BrewDog Soho
BrewDog Clapham Junction

Rest of  the UK
BrewDog Glasgow (DogHouse Merchant City)
BrewDog Aberdeen
BrewDog Leeds
BrewDog Birmingham
BrewDog Brighton
BrewDog Liverpool
BrewDog Manchester
BrewDog Newcastle
BrewDog Norwich
BrewDog Cardiff

So UK beer drinkers, if a Wolf hasn’t cross your path yet, grab a can of our latest beer and welcome to the pack!


ZOSO Smash IPA is the latest limited edition Wolf to be released from the brewery and the reaction from people at the Alltech Brews Fair suggests it’s going to be another popular one. But what exactly is a Smash IPA?

Smash stands for Single Malt and Single Hop. The idea is to break down brewing to its basic elements in order to highlight the flavour of a single malt and a single hop. For us it was a great experience brewing it. For the beer drinkers it allows you to appreciate and understand what one hop and one malt can bring to a beer. This form of brewing doesn’t suit every beer style and works best with IPAs, lagers such as Pilsner and Vienna, Saisons and Dunkels.


Rather than packing our latest IPA with a wide variety of hops we went back to basics to deliver a unique, intense beer. With only two ingredients brewers need to choose wisely in order to deliver a flavoursome beer and we’ve done just that. We ventured high into the Colorado Rocky Mountains to get our hands on a small batch of ZOSO Hops from Misty Mountain Hop Farm, who’ve been harvesting this unique hop for only two years. In fact ZOSO is the only beer brewed in Europe with the hop of the same name!

We then headed East to Germany for RED-X, a special base malt from Best Malz, which delivers the malty backbone to balance the intense hopping.

This sunset red tinted beer is our first canned beer and comes in at ALC 5.2% and 53 IBU’s with unique notes of tangerine and sweet grapefruit and resiny bitterness. As for the name, ZOSO was the ancient name for Saturn, and we think you’ll agree this beer is out of this world!


The Harbour Bar, 1-4 Dock Terrace, Bray

Why not start the list with our near neighbours, friends and owners of the greatest pub in the world. No, we’re not being biased, the title was conferred by none other than Lonely Planet and we’re certainly not going to disagree. From intimate gigs and stand-up comedy upstairs to trad sessions in the bar, there’s always something going on. And if you’re looking for a quiet pint their Snug has you covered. When enjoying a Wicklow Wolf in their outdoor terrace and the sea air makes you hungry Colm of Fulacht Fia next door will sort you out with some delicious grub.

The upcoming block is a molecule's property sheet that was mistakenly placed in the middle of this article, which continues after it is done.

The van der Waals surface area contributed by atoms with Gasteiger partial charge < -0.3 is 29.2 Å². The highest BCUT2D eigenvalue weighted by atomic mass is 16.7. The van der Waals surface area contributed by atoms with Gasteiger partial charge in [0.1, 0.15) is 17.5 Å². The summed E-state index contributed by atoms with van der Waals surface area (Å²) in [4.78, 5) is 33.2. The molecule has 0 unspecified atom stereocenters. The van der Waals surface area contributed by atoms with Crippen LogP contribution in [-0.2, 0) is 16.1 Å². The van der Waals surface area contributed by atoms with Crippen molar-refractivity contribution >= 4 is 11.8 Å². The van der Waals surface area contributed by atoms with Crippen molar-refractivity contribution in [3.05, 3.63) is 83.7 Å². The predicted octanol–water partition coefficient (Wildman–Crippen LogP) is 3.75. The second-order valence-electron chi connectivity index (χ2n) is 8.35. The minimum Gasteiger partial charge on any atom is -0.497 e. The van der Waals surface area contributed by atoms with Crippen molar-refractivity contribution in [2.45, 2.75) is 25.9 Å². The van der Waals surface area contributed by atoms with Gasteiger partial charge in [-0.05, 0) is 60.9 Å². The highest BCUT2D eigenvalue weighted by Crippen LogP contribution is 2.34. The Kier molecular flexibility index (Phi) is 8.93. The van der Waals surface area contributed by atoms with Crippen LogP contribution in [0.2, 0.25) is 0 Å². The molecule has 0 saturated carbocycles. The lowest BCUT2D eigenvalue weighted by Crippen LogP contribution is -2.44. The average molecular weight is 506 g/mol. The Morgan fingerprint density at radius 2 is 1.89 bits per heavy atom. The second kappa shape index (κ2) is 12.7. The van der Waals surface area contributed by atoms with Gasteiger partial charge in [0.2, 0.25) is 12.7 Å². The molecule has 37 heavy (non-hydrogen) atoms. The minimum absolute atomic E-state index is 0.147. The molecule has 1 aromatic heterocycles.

Durty Nelly’s, Bunratty, Co Clare

There aren’t many beer gardens that can boast of being in the shadow of a 15th Century castle. Durty Nelly’s in Co Clare is one of those famous landmark pubs and for good reason. Great food, hospitality and music set against the backdrop of the stunning Bunrartty Castle. Named after a woman of the same name who legend has it collected a toll, in various forms, from people who crossed the bridge. Later she was to create a poitin that became famous throughout the land for its medicinal benefits and ability to cure all ills. While a Wicklow Wolf won’t do the same, a pint of American Amber with a view of Bunratty Castle will make you feel pretty good about life all the same!


The Barge, 42 Chalemont Street, Dublin 2

On a summers day office thirsty office workers flood to the Grand Canal at Charlemont street where they can catch the last of the sun’s rays as it sets over Dublin. The Barge provides one of the most well-known outdoor drinking venues as you can sit on the lock or the canal bank watching city life go by and you won’t be the only one who finds yourself still there long after the sun has set. But one word of warning, watch out for cyclists when coming back with your round!


The Camden Exchange, 72-73 Camden Street, Dublin 2

If you do find yourself moving on, only a few minutes down the road is the Camden Exchange with an intimate outdoor area at the back. There’s a fantastic menu, including tasty street food served from a Citroen Hy van in the bar itself! Not hipster. Just really cool. The lively crowd creates a great atmosphere and combined with their craft beer selection makes for an ideal night out.


Meet the latest member of our team, Garrett Fitzgerald who join us full time as an assistant brewer.

I’m from Dublin and spent a J1 summer in San Francisco and there I fell in love with craft beer. When I came back I immediately started home brewing and when I finished my degree I went back to San Francisco to pursue my dream of becoming a brewer. I worked for a brewery in there called Thirsty Bear Brewing Company and loved every minute of it. I came back to Ireland in 2015 and found a great fit as an assistant Brewer with Wicklow Wolf. I love working in here because there is a tremendous sense of achievement I find from creating something brilliant from start to finish.